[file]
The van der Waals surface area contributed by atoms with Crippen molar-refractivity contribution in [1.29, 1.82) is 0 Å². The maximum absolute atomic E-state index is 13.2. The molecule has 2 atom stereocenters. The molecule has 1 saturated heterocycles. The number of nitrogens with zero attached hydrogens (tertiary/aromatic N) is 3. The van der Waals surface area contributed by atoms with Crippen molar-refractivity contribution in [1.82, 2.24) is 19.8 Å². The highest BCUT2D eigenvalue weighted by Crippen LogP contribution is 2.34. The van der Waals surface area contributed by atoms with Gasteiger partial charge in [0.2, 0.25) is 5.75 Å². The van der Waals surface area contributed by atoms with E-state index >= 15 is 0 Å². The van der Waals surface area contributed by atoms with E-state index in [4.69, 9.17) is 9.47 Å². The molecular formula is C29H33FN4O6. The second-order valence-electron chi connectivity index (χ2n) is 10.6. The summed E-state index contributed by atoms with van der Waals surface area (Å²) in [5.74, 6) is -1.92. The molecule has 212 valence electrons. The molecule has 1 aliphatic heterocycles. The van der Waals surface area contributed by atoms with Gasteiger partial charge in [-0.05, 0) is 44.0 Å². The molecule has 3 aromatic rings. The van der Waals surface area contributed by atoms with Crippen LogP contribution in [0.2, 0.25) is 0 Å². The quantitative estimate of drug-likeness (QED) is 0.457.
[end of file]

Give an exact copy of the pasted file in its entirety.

The van der Waals surface area contributed by atoms with Crippen molar-refractivity contribution in [1.29, 1.82) is 0 Å². The maximum absolute atomic E-state index is 13.2. The molecule has 2 atom stereocenters. The molecule has 1 saturated heterocycles. The number of nitrogens with zero attached hydrogens (tertiary/aromatic N) is 3. The van der Waals surface area contributed by atoms with Crippen molar-refractivity contribution in [1.82, 2.24) is 19.8 Å². The highest BCUT2D eigenvalue weighted by Crippen LogP contribution is 2.34. The van der Waals surface area contributed by atoms with Gasteiger partial charge in [0.2, 0.25) is 5.75 Å². The van der Waals surface area contributed by atoms with E-state index >= 15 is 0 Å². The van der Waals surface area contributed by atoms with E-state index in [4.69, 9.17) is 9.47 Å². The molecular formula is C29H33FN4O6. The second-order valence-electron chi connectivity index (χ2n) is 10.6. The summed E-state index contributed by atoms with van der Waals surface area (Å²) in [5.74, 6) is -1.92. The molecule has 212 valence electrons. The molecule has 1 aliphatic heterocycles. The van der Waals surface area contributed by atoms with Gasteiger partial charge in [-0.05, 0) is 44.0 Å². The molecule has 3 aromatic rings. The van der Waals surface area contributed by atoms with Crippen LogP contribution in [0.2, 0.25) is 0 Å². The quantitative estimate of drug-likeness (QED) is 0.457.